The hospital administrator called Ms. J to let her know that the district attorney’s office had called to inquire about procedure the night Ms. Y was seen in the ED. The tamper-evident seal on the rape-evidence kit had been broken, and the DA’s office wanted to question Ms. J about this.
Embarrassed, Ms. J admitted to her supervisor that she thought she had neglected to include the documentation when she first sealed the kit, so she opened it up just to check. ”But everything was there, and I didn’t touch the samples. I simply resealed the kit,” she explained.
The DA who was prosecuting the case informed Ms. J that she might be called to testify if the defense alleged that evidence-tampering might have occurred.
And that’s precisely what happened. At trial, all evidence pointed to the defendant’s guilt — including DNA evidence from the rape-evidence kits of several victims. But the defense argued that since the tamper-evident seal on this kit was damaged, the evidence might be compromised. Ms. J told the jury exactly what she had told her supervisor, that she simply opened the seal to verify that she had included proper documentation.
After a moderately lengthy trial, the defendant was convicted — despite the evidence irregularities. Ms. J breathed deeply, feeling a great sense of relief. The emotional pressure had been intense when there was a chance that this man would walk because she had breached protocol.
Ms. J’s relief was short-lived, however. The defense appealed the conviction, arguing that the rape-evidence kit should not have been admissible at trial because of “chain of custody” violations. “Chain of custody” is a legal term referring to the movement and location of evidence from the moment it is obtained until the time it is presented in court. The appeals court was convened to answer two crucial questions: (1) Did reopening the rape kit — a clear breach of protocol — suggest evidence tampering, and (2) was Ms. J negligent?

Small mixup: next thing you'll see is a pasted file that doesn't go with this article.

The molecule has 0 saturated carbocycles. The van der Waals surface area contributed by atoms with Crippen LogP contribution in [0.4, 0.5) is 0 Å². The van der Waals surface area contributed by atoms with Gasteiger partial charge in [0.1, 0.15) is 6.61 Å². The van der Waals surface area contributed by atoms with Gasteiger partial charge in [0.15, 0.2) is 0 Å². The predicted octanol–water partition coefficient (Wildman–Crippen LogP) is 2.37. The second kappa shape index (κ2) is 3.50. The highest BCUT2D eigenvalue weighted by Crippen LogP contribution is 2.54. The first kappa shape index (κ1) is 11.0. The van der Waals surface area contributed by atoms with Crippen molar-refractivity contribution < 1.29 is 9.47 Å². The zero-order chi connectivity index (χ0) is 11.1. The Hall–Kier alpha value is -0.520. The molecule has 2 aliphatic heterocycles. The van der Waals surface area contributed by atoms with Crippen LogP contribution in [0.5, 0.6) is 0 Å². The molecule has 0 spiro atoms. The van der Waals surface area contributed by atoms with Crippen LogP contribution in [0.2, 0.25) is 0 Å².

Ultimately, the verdict stood, as the appeals court found the sum evidence against the defendant damning and accepted the credibility of Ms. J and her story regarding why the evidence kit was opened and resealed.
After examination, the court upheld the defendant’s rape conviction. The court ruled that a claim of tampering was not supported, because Ms. J did not disturb the actual sample containers. Additionally, the defense could not show that the integrity of the specimens had been violated.
Typically, trial attorneys will attack any breach of protocol in evidence-handling in the hopes that either the evidence will be ruled inadmissible or the jury will question the credibility of the evidence.
Criminal cases can stand or fall based on whether evidence was properly collected, labeled and stored. In this case, a seemingly harmless error might have resulted in the defendant’s conviction being overturned.
Clinicians who work in the ED will probably, at some point in their career, handle and catalogue evidence. When collecting medical evidence, it is crucial to follow set protocol. Had Ms. J been completely focused, she might not have made an error here. Lastly, if she felt that she couldn’t retain her objectivity, Ms. J could have gone to a supervisor and asked to be excused from handling this case.
Ann W. Latner, a former criminal defense attorney, is a freelance medical writer in Port Washington, N.Y.